It has been already observed that the distance of England from Italy, which had helped to deliver our borders from the political tyranny of imperial Rome, served also to protect the liberties of our church from the spiritual thraldom of papal Rome. The inhabitants of this island, entirely cut off from the rest of the world, were happily abandoned to their own devices. They were themselves the best judges of their own wants, and of the institutions which were suited to their own habits and circumstances; and though some time might elapse whilst they were thus groping out their way, which might have been saved by accepting foreign guidance, and though some rude traces of their slow and tentative progress towards their end might even afterwards appear in the results of their labours, still it was most desirable in the establishment of a church that it should gradually adapt itself in its growth and formation to the wants, the wishes, and the actual condition of the country. The least of all seeds was then most likely to become the greatest of trees, when it was left to thrive alone (occulto velut arbor ævo); when its roots were quietly suffered to feel for the soil that fed them best, and its branches to stretch out their arms towards the quarter of the heavens which proved the most genial. The spirit of Christianity itself, at its first appearance, invited this forbearance on the part of those amongst whom it came, not meddling
INDEPENDENCE OF THE CHURCH.
bodily with the civil or political rights of the nations it visited, and leaving their laws and forms of government, in their letter at least, just what it found them.
Thus in England the church and state for a long time grew up together; the pope occasionally interfering, though generally on invitation, and scarcely ever in a manner to disturb the harmony of the system. In Saxon times, we find the prelate and the king friends and fellow-workers together the one teaching the people, the other taking an interest in his office, and making provision for its permanent continuance. The same good understanding which subsisted between the bishop and the sovereign, subsisted also between the priest and the noble: here, again, the one communicated a knowledge of God's laws to the inhabitants of the manor, the other encouraged the good work, and secured a similar benefit to his estate for ever by a fixed endowment; for in those days there was a belief that the foundations of a state were best laid in religion, and that persons were better subjects and better citizens in proportion as they were better men. Did difficulties present themselves in questions ecclesiastical; were obstacles to be removed, or improvements to be made, or observances to be enforced, the nation had that within itself which usually supplied the remedy. Matters were transacted within the four seas. Civil interpositions, e. g. whether of the king or the great council, protected the persons and estates of the clergy, determined the union or dissolution of dioceses, directed the recovery of tithes; defined and punished sacrilege, prescribed and limited the right of sanctuary, insisted upon the observance of the Sabbath, and fined for the contempt of it.* Were the laws to be administered?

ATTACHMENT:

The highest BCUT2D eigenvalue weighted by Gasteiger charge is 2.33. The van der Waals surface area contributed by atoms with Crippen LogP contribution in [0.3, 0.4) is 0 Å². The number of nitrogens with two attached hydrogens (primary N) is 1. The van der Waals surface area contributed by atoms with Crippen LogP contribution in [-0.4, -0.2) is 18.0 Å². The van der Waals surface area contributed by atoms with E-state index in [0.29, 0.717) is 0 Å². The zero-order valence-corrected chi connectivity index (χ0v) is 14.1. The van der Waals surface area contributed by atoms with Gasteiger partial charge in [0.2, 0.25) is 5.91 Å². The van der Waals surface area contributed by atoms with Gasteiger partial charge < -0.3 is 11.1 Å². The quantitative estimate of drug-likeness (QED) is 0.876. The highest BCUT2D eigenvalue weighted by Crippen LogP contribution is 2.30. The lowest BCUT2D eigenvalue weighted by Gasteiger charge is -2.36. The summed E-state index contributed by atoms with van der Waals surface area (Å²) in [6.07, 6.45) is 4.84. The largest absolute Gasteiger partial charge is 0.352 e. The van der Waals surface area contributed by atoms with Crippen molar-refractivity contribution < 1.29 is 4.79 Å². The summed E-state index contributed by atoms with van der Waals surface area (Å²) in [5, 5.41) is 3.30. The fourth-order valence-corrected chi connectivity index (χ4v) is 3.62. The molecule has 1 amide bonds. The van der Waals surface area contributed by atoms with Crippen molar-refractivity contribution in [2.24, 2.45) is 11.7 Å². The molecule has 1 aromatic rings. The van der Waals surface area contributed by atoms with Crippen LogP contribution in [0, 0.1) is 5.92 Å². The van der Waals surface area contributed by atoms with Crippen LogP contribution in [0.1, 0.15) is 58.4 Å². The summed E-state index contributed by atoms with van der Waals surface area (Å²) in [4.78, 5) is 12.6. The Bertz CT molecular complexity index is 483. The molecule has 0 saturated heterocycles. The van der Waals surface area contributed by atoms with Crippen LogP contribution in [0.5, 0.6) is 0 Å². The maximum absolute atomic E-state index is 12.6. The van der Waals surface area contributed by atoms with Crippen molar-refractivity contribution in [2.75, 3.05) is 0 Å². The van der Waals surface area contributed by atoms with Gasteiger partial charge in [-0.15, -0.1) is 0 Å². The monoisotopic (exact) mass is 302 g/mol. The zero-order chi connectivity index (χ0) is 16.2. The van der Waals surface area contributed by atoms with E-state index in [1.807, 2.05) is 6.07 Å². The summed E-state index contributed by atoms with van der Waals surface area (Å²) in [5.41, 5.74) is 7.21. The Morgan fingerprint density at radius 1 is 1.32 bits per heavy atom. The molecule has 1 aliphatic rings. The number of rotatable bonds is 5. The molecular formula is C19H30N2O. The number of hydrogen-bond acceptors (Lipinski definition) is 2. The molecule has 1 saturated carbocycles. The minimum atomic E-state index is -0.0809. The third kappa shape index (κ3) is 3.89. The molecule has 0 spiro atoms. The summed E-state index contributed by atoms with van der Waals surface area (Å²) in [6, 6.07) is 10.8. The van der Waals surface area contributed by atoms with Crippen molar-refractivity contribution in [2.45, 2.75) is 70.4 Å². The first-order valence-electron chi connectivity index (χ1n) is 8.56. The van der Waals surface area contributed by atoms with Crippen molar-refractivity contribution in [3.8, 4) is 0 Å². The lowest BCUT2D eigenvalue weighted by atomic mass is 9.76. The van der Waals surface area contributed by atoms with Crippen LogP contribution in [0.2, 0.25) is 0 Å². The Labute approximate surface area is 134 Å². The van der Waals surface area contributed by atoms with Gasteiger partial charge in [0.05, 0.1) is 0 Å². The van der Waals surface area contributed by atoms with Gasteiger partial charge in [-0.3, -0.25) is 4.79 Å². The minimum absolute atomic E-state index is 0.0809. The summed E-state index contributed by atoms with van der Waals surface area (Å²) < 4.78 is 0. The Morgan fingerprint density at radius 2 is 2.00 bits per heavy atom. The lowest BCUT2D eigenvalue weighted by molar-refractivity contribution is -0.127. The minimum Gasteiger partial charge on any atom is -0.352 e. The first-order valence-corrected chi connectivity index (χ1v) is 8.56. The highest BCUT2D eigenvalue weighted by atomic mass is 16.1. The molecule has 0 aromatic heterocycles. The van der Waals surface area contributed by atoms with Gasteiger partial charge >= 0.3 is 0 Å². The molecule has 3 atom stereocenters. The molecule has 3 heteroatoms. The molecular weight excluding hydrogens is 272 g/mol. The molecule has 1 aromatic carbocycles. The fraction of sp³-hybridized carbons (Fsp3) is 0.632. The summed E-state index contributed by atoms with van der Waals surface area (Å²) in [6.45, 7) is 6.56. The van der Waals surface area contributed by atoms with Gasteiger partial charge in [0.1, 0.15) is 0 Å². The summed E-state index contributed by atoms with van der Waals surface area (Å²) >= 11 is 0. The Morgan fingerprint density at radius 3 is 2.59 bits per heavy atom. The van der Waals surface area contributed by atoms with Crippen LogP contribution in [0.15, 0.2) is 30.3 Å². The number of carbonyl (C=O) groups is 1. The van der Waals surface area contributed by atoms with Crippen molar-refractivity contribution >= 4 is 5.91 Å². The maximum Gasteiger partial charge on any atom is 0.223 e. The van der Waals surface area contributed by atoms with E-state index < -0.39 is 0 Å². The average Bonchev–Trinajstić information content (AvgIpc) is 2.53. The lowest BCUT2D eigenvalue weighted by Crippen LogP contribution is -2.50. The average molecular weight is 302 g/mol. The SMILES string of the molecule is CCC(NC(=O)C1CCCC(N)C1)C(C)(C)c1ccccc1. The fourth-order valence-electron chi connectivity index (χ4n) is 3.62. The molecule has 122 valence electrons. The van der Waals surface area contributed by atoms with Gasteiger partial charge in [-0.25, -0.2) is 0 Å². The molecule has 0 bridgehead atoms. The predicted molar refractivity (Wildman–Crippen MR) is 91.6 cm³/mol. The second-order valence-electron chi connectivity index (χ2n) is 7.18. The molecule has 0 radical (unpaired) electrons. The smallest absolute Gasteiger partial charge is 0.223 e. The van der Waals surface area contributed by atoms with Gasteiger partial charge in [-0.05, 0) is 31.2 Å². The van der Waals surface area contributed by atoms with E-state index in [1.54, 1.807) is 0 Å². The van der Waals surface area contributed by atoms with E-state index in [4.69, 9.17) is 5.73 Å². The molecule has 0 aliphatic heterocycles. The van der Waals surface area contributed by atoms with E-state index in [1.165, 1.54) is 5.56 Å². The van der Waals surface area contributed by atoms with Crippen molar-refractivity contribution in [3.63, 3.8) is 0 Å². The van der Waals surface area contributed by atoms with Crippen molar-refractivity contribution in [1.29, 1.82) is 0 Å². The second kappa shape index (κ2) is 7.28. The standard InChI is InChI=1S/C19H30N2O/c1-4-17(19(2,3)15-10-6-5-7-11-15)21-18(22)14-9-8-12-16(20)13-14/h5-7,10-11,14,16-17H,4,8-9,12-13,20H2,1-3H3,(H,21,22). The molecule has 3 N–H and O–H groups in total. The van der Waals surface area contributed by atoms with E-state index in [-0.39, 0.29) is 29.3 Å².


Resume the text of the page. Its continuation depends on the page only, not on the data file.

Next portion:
* Leges Inæ, 1. Aluredi, 23, 24. Edmundi, 57. Edgari, 62. Bede's Eccl. Hist. 178. 291. See also Sharon Turner's Anglo-Saxons, iii. 248. et seq.
there was the same intimate union maintained between clerical and secular interests. The bishop or his deputy (the missus episcopi) presided with the alderman in the county court, with the cent-grave in the hundred, with the townreeve in the borough, with the steward of the manor in each parish; and judicial decisions which thus proceeded from the temporal and spiritual authorities combined were received with a respect which neither party could have secured for them, if acting alone.* Meanwhile all collision of church and state was avoided, and a wholesome sympathy sprung up between them as they mutually shed an influenee on each other. William, however, was jealous of the clergy, and it must be confessed that Dunstan had. not done much to make them find favour in the eyes of a high-spirited monarch. Accordingly, a measure which he had already adopted in his Norman dominions he extended to England, and separated the civil and ecclesiastical courts. The remote consequences of this innovation were the reverse of what was intended; but its direct effect was to withdraw considerable power from the hands of the bishop; to diminish his income by the fines which fell to his share; and to withhold from him the opportunity of appearing to advantage before the people, who could not fail of drawing a comparison between him and the secular judges who sat with him; between the man of learning and the men of arms.t It was not till the end of the reign of Henry I. that the change began to make itself felt. Now, however, the clergy, no longer supported by the crown in the same degree as before, nor making common cause with the nobles, were unable to uphold the independence of the national church against the pope, who was waxing stronger every * Essay upon the Government of the Church of England, by George Reynolds, 27.
+ Reynolds, 30.